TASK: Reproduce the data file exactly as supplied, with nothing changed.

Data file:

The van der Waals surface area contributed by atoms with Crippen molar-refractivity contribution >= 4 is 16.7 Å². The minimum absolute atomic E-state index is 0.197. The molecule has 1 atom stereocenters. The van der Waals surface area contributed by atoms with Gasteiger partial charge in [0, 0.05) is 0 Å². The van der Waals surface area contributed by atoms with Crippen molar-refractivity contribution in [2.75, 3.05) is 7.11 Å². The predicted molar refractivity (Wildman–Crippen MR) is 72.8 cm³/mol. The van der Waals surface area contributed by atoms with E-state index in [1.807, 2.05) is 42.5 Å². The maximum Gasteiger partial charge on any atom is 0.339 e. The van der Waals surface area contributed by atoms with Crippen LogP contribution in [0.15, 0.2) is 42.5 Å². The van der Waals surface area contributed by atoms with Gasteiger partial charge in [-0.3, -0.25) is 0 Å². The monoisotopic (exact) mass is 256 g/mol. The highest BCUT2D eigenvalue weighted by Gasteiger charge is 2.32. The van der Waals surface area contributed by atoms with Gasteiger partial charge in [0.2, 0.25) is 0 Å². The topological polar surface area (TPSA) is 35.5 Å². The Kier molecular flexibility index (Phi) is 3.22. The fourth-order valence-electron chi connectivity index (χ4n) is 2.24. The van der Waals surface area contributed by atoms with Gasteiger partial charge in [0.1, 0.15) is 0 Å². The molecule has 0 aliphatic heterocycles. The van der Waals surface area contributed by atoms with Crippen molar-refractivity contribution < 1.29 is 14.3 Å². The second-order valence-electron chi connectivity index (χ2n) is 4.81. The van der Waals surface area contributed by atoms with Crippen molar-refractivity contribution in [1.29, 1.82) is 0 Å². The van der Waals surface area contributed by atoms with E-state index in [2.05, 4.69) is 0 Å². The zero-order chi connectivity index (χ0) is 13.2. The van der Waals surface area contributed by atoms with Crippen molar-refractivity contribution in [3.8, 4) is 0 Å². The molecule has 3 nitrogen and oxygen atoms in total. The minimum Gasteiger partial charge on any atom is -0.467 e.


The van der Waals surface area contributed by atoms with Crippen molar-refractivity contribution >= 4 is 16.7 Å². The minimum absolute atomic E-state index is 0.197. The molecule has 1 atom stereocenters. The van der Waals surface area contributed by atoms with Gasteiger partial charge in [0, 0.05) is 0 Å². The van der Waals surface area contributed by atoms with Crippen molar-refractivity contribution in [2.75, 3.05) is 7.11 Å². The predicted molar refractivity (Wildman–Crippen MR) is 72.8 cm³/mol. The van der Waals surface area contributed by atoms with E-state index in [1.807, 2.05) is 42.5 Å². The maximum Gasteiger partial charge on any atom is 0.339 e. The van der Waals surface area contributed by atoms with Crippen LogP contribution in [0.15, 0.2) is 42.5 Å². The van der Waals surface area contributed by atoms with Gasteiger partial charge in [-0.3, -0.25) is 0 Å². The monoisotopic (exact) mass is 256 g/mol. The highest BCUT2D eigenvalue weighted by Gasteiger charge is 2.32. The van der Waals surface area contributed by atoms with Gasteiger partial charge in [0.2, 0.25) is 0 Å². The topological polar surface area (TPSA) is 35.5 Å². The Kier molecular flexibility index (Phi) is 3.22. The fourth-order valence-electron chi connectivity index (χ4n) is 2.24. The van der Waals surface area contributed by atoms with Gasteiger partial charge in [0.1, 0.15) is 0 Å². The molecule has 0 aliphatic heterocycles. The van der Waals surface area contributed by atoms with Crippen molar-refractivity contribution < 1.29 is 14.3 Å². The second-order valence-electron chi connectivity index (χ2n) is 4.81. The van der Waals surface area contributed by atoms with Crippen molar-refractivity contribution in [1.29, 1.82) is 0 Å². The van der Waals surface area contributed by atoms with E-state index in [2.05, 4.69) is 0 Å². The zero-order chi connectivity index (χ0) is 13.2. The van der Waals surface area contributed by atoms with Crippen molar-refractivity contribution in [3.8, 4) is 0 Å². The molecule has 3 nitrogen and oxygen atoms in total. The minimum Gasteiger partial charge on any atom is -0.467 e.